On a gilt trip: Vermilion, Hulme Hall Lane, Lord North Street, Manchester
Its opulent interior cost millions. But will Vermilion bring the crowds to an industrial estate in east Manchester?
Where the hell am I? Manchester is surreal enough at the best of times, but with Vermilion, the city's newest, largest and most ambitious restaurant, I have every reason to suspect I have fallen through a rift in the space-time continuum.
I am in a cab travelling east, through unprepossessing industrial estates, past gasworks and warehouses, before pulling up outside a three-storey building glowing disco-crimson from within. It is here that Iqbal Ahmed OBE (with his son Manzur) has just opened a £4.5m Thai restaurant, handily located – for him – right next to his Seamark seafood wholesaling warehouse.
A good proportion of that £4.5m must have been given to renowned Portuguese architect Miguel Cancio Martins, who designed last century's hottest Parisian nightspots, Buddha Bar and Man Ray. Again, Martins has created an upstairs bar overlooking a vast dining-room, with much use of Buddha heads, gold mosaics and orbs of coloured light clinging to the ceiling. Around the bar are six cocoons – semi-secluded lounging pods in which Manchester's most fashionable can recline like patricians at an ancient Roman convivium.
There is only one thing missing: people. The bar alone can hold 300, which means there is currently room for... 300. Nobody wants to be the early nerd, including me, so I step down the golden spiral stairs to the dining-room instead. It's another striking, glamorous room with a varnished timber ceiling, black lacquered floor and glossy red tree trunks gathered around a central tower layered with glowing Buddha heads like petits fours on a cake-stand. At 8pm on a Thursday, there are more Buddha heads than diners, however, with around 20 of the 200 seats taken.
Chef Chumpol Jangprai had a senior post with the globally successful Blue Elephant group before putting this greatest-hits menu in place for Vermilion. It looks big, but there are few surprises, running through classic Thai favourites from tom yam koong (spicy prawn soup) to crisp mee krob noodles, Thai fish cakes, and the usual array of curries.
The food is perfectly competent and unremarkable, which only serves to make the décor seem more hysterical. Best is pla yang ka min (£8), a simple, pleasing grill of skewered marinated salmon and wild trout fillets, lightly fragrant with fresh turmeric – a rare treat. I like the silky, juicy quality of marinated chicken fillets wrapped in pandan leaf (£8), and the tentative heat of the green chicken curry (£8.50), although the chicken itself is bland. Small spring rolls (£6.50) are cold in the middle, while a banana blossom, prawn and chicken salad (£8.50) is overpowered by strong, sweet, sticky sauce. Another promising dish of stir-fried rock lobster with fresh peppercorns (£18.80) lacks any sizzle and, again, the produce is bland. My biggest problem is that the overwhelming sweetness in most of the dishes is not balanced by any chilli heat or sourness.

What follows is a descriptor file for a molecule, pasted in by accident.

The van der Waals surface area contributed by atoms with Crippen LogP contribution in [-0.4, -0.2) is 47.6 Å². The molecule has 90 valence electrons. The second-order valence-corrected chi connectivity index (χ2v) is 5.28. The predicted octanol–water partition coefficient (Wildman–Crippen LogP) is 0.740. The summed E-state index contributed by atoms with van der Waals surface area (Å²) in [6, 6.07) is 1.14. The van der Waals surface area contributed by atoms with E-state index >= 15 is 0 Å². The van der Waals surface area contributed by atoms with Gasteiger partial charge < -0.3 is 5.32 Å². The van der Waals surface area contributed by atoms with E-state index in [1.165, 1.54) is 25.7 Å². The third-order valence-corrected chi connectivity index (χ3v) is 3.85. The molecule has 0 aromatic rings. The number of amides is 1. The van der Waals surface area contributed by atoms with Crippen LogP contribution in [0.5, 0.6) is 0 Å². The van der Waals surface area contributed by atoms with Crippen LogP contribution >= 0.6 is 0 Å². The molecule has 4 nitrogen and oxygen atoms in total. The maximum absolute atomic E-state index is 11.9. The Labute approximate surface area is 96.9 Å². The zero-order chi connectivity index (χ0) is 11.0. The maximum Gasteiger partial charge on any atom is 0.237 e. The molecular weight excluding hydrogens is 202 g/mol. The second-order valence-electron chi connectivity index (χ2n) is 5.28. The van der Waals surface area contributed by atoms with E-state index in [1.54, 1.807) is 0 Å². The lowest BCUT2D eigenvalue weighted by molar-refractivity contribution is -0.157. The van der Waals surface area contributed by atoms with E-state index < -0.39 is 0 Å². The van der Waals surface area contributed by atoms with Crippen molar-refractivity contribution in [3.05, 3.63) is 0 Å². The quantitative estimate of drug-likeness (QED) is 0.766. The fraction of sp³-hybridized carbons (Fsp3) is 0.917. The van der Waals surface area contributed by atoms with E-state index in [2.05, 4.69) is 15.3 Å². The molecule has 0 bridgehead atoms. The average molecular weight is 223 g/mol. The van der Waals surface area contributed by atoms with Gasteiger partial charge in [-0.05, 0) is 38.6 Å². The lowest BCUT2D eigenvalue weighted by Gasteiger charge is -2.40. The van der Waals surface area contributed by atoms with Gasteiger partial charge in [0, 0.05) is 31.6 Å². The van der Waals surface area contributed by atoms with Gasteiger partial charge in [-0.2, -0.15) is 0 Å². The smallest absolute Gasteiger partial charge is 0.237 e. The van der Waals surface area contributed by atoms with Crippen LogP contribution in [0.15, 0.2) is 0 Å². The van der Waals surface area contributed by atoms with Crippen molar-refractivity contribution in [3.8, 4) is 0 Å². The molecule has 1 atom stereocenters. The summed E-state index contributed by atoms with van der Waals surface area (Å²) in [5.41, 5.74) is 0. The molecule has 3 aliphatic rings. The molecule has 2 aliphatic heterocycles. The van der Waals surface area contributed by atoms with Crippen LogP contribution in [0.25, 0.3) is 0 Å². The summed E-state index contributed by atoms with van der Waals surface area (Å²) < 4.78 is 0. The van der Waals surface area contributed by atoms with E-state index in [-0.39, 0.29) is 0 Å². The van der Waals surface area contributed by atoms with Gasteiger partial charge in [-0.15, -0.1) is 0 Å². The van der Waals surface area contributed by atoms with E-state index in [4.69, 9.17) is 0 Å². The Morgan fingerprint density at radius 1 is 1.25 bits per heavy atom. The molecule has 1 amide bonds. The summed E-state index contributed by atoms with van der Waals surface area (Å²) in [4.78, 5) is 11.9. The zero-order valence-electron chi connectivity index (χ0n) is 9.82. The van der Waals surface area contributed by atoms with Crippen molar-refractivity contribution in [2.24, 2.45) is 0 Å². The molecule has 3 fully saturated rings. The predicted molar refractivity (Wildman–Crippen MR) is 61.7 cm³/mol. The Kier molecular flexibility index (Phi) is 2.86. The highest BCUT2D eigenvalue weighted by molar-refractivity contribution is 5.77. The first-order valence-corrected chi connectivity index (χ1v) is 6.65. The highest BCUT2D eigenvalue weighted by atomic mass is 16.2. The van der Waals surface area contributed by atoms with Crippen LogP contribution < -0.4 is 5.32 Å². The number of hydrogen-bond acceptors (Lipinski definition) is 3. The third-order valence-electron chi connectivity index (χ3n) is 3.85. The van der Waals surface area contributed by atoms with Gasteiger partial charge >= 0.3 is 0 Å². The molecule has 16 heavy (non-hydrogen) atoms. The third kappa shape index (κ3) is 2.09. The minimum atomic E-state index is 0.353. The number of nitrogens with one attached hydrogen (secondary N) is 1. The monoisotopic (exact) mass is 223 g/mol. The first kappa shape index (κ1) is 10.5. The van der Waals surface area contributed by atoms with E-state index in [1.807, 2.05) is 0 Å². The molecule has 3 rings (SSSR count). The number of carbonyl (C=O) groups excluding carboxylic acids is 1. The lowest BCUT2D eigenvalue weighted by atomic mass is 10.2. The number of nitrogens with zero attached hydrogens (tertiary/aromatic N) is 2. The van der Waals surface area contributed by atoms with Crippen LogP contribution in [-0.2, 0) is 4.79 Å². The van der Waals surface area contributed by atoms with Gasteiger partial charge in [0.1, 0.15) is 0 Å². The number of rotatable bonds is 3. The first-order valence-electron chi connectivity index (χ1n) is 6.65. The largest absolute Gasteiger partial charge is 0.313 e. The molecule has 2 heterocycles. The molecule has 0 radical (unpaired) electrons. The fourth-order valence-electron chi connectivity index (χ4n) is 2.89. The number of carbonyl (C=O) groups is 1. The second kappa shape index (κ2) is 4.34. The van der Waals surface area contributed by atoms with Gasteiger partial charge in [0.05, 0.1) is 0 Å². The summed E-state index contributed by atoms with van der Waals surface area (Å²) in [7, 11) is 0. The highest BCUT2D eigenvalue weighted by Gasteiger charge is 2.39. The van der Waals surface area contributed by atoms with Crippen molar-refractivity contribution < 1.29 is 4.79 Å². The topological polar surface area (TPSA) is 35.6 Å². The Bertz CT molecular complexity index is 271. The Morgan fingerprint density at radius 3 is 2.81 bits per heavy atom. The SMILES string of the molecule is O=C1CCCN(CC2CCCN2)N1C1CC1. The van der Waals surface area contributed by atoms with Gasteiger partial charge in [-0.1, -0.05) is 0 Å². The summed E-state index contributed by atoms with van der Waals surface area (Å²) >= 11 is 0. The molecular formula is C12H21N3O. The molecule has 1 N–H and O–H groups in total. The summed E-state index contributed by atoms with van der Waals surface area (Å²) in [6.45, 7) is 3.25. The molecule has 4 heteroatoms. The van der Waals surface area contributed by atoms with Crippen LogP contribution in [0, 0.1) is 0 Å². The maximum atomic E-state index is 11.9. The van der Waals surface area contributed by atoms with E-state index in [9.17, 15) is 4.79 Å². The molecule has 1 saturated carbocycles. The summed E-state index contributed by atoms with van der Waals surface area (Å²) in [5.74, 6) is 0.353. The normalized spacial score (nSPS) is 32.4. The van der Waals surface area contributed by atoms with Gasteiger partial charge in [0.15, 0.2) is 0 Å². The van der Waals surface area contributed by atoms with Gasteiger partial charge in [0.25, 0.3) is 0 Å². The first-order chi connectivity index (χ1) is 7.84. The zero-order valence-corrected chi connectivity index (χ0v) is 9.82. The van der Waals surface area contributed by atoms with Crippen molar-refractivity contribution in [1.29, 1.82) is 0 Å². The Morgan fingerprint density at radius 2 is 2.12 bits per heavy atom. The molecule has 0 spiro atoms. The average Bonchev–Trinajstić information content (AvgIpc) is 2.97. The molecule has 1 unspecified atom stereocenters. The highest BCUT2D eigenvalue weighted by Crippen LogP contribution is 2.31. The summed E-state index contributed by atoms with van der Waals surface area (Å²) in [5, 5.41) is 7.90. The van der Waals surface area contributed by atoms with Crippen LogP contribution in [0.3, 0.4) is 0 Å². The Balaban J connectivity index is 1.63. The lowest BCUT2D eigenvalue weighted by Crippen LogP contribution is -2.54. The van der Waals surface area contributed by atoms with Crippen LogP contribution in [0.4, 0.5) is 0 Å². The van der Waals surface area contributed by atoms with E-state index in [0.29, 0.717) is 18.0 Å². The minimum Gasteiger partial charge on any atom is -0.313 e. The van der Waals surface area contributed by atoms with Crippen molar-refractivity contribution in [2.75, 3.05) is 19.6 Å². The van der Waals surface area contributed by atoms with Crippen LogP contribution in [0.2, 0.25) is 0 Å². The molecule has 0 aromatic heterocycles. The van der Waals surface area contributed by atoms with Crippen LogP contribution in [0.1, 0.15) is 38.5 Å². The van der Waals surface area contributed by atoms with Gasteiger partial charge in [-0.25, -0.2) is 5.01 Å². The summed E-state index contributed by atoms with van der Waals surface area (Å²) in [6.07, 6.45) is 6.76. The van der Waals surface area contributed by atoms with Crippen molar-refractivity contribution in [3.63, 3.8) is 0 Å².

The heavy-hitting wine list includes a range of completely unsuitable Bordeaux, but I find a 2006 New Zealand Huia Pinot Noir for £38 that is silky and fruity enough to cope with the sweetness. Dessert seems redundant.
If it were a buzzing Saturday night, this place could be great fun, but empty, it has an air of folly. I feel sorry for the Iqbals as I hear one diner proclaim, "I don't eat chilli, coriander or lemongrass." Apparently the chef is already working on a new fusion menu, with such things as salmon soufflé, caviar, and entrecôte with Thai flavours, to attract a more Bordeaux-drinking crowd.
I fear my instincts about the space-time continuum might be right, but at least if the rift heals and this anomaly simply vanishes, Mr Ahmed will have a very groovy warehouse for his frozen prawns.
SCORES: 1-9 STAY HOME AND COOK, 10-11 NEEDS HELP, 12 OK, 13 PLEASANT ENOUGH, 14 GOOD, 15 VERY GOOD, 16 CAPABLE OF GREATNESS, 17 SPECIAL, CAN'T WAIT TO GO BACK, 18 HIGHLY HONOURABLE, 19 UNIQUE AND MEMORABLE, 20 AS GOOD AS IT GETS
Vermilion, Hulme Hall Lane, Lord North Street, Manchester, tel: 0161 202 0055
Lunch, Monday-Friday; dinner, Monday-Saturday; brunch, Sunday. Around £110 for two for dinner, including wine and service
Second helpings: More Thai temptations
855 Fulham Road, London SW6, tel: 020 7371 7600
This Parsons Green establishment goes beyond the usual Thai suspects to more exciting options such as soft-shell crab and duck confit with lemongrass and tamarind
8 Regent Street, Chapel Allerton, Leeds, tel: 0113 237 0141
Owner/chef Ban Kaewkraikhot opened in Leeds in 2002 and quickly converted locals with her Thai fish cakes, pandan chicken and crisp mee krob noodles
Chapel Walks, off Cross Street, Manchester, tel: 0161 832 8342
Pre-Vermilion, Chaophraya raised the bar for Thai dining in Manchester. The food is the real deal, from the Thai fisherman's soup to grilled seabass in banana leaves
Read Terry Durack's new column at independent.co.uk/eat
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